It also utilizes the simple principles that lead many investors to success—such as dollar cost averaging, diversification, portfolio maintenance, and long term investing. Yes, it’s not a complete buy and hold strategy as each stock is sold after a year, but by dollar cost averaging many of the benefits of long term investing are still intact. And any attempt of market timing is eliminated.
That being said, I have one defining problem in that regard.
By selling after just one year, you lose one of the most magical potentials of stock market investing. That is, the double compounding effect of growing dividends.
When you buy stocks that consistently grow their dividend, your investment income from this purchase [your yield on cost] grows every year. Assuming the company is able to continue growing earnings, it should be able to continue growing that dividend as well. Having a dividend yield of 10% a year (and growing) on your original purchase after 10 years or so of holding a stock is an extremely attractive proposition.
While this is of course a big assumption—not all companies will continue such outstanding results—it’s not an unrealistic assumption. The math simply states that steady dividend growth can create such a result.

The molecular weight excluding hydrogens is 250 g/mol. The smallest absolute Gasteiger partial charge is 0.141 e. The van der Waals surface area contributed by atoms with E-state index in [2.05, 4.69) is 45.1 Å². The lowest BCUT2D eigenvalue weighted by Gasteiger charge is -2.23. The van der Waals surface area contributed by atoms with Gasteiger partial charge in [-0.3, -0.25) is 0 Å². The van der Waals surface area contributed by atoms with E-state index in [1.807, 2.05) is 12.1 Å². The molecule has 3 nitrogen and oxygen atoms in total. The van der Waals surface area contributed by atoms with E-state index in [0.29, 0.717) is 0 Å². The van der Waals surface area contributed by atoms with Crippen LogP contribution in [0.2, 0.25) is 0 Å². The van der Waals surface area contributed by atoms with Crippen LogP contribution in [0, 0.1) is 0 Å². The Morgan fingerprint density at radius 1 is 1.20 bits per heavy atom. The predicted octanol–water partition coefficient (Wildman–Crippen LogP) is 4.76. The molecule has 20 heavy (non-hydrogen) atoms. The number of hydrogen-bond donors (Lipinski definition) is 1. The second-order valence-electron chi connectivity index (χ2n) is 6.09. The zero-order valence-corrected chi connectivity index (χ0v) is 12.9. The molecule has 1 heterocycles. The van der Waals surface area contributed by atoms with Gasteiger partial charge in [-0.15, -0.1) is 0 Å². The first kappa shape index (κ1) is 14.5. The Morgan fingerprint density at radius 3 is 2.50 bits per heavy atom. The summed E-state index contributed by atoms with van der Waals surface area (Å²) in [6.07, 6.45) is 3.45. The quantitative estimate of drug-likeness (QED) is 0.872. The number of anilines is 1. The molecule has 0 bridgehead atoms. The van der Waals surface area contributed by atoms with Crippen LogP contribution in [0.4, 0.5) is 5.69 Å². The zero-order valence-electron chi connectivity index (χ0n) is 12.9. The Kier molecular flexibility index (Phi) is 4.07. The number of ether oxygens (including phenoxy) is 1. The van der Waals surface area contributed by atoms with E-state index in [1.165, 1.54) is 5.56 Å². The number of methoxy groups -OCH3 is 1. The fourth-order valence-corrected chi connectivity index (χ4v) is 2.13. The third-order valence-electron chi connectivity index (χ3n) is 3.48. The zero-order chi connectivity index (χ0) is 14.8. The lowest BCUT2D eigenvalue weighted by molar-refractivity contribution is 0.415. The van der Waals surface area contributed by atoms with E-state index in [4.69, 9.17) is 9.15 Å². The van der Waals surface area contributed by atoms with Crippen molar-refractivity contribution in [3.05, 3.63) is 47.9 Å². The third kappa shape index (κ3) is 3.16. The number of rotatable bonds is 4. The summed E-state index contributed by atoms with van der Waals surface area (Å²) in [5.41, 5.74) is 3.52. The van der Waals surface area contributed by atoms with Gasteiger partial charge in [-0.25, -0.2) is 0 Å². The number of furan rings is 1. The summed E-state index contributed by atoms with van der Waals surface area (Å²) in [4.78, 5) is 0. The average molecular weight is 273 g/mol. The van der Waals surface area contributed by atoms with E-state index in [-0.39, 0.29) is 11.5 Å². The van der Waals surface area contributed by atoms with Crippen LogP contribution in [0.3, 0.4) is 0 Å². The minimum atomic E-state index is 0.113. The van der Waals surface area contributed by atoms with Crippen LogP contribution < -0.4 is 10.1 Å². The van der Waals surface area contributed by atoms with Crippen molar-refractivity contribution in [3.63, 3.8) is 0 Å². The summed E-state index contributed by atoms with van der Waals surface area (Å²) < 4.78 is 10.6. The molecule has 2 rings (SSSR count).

Then, if you reinvest those dividends back into the stock your results compound on an even greater scale. Over long periods of time, like decades, this contributes to a substantial amount of total return.
You can certainly argue that similar compounding can happen by selling stock and redeploying capital. But, this is contingent on consistent favorable results. A short term strategy that produces losses for consecutive years isn’t taking advantage of compounding interest.
As long as a company is paying a dividend, the investor is taking advantage of compounding interest. It isn’t hard to find stocks that are healthy, undervalued, and likely to sustain dividend payments. It’s way easier than finding a high returning stock.
I also like the idea of an increasing amount of portfolio income into retirement. Sure, you could technically outperform a strategy like mine and then invest into bonds, but the total yield is likely to be quite smaller than an investor with a complete portfolio of stocks with 40+ years of growing dividends.
In the end, it’s an argument of semantics.
The most important aspect of an investing strategy isn’t the results it’s given other people, but how the strategy aligns with your personal values and how likely you are to stick with it.
You could use Greenblatt’s Magic Formula, use bits and pieces of it, or ignore it completely. As long as you use a margin of safety formula you are comfortable with— one that includes the basics like diversification, dollar cost averaging, and long term investing— you’ll be fine.